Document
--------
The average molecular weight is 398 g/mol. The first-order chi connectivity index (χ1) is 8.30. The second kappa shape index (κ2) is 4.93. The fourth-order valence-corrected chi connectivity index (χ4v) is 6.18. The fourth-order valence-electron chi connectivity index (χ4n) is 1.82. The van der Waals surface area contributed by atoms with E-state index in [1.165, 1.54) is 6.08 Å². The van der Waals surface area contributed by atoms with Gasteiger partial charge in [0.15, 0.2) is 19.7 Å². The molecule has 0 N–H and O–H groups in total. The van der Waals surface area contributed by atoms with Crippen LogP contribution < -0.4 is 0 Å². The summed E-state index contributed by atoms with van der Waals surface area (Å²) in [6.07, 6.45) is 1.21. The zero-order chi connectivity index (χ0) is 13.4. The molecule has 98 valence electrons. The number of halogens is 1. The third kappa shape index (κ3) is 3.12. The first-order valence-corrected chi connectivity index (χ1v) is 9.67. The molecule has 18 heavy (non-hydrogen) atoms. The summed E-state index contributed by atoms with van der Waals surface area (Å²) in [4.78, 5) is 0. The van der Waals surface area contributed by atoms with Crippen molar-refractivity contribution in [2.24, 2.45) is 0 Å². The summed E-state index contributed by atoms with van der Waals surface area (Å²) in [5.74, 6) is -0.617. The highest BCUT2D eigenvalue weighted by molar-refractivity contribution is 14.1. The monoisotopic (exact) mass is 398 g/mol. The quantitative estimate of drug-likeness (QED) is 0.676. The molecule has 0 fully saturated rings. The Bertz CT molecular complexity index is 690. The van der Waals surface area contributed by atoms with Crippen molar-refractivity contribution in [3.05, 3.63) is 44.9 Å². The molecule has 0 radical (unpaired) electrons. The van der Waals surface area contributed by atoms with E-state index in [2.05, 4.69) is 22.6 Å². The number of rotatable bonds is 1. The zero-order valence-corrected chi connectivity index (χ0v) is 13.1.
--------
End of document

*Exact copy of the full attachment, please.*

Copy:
The average molecular weight is 398 g/mol. The first-order chi connectivity index (χ1) is 8.30. The second kappa shape index (κ2) is 4.93. The fourth-order valence-corrected chi connectivity index (χ4v) is 6.18. The fourth-order valence-electron chi connectivity index (χ4n) is 1.82. The van der Waals surface area contributed by atoms with E-state index in [1.165, 1.54) is 6.08 Å². The van der Waals surface area contributed by atoms with Gasteiger partial charge in [0.15, 0.2) is 19.7 Å². The molecule has 0 N–H and O–H groups in total. The van der Waals surface area contributed by atoms with Crippen LogP contribution < -0.4 is 0 Å². The summed E-state index contributed by atoms with van der Waals surface area (Å²) in [6.07, 6.45) is 1.21. The zero-order chi connectivity index (χ0) is 13.4. The molecule has 98 valence electrons. The number of halogens is 1. The third kappa shape index (κ3) is 3.12. The first-order valence-corrected chi connectivity index (χ1v) is 9.67. The molecule has 18 heavy (non-hydrogen) atoms. The summed E-state index contributed by atoms with van der Waals surface area (Å²) in [4.78, 5) is 0. The van der Waals surface area contributed by atoms with Crippen molar-refractivity contribution in [2.24, 2.45) is 0 Å². The summed E-state index contributed by atoms with van der Waals surface area (Å²) in [5.74, 6) is -0.617. The highest BCUT2D eigenvalue weighted by molar-refractivity contribution is 14.1. The monoisotopic (exact) mass is 398 g/mol. The quantitative estimate of drug-likeness (QED) is 0.676. The molecule has 0 fully saturated rings. The Bertz CT molecular complexity index is 690. The van der Waals surface area contributed by atoms with Crippen molar-refractivity contribution in [3.05, 3.63) is 44.9 Å². The molecule has 0 radical (unpaired) electrons. The van der Waals surface area contributed by atoms with E-state index in [2.05, 4.69) is 22.6 Å². The number of rotatable bonds is 1. The zero-order valence-corrected chi connectivity index (χ0v) is 13.1.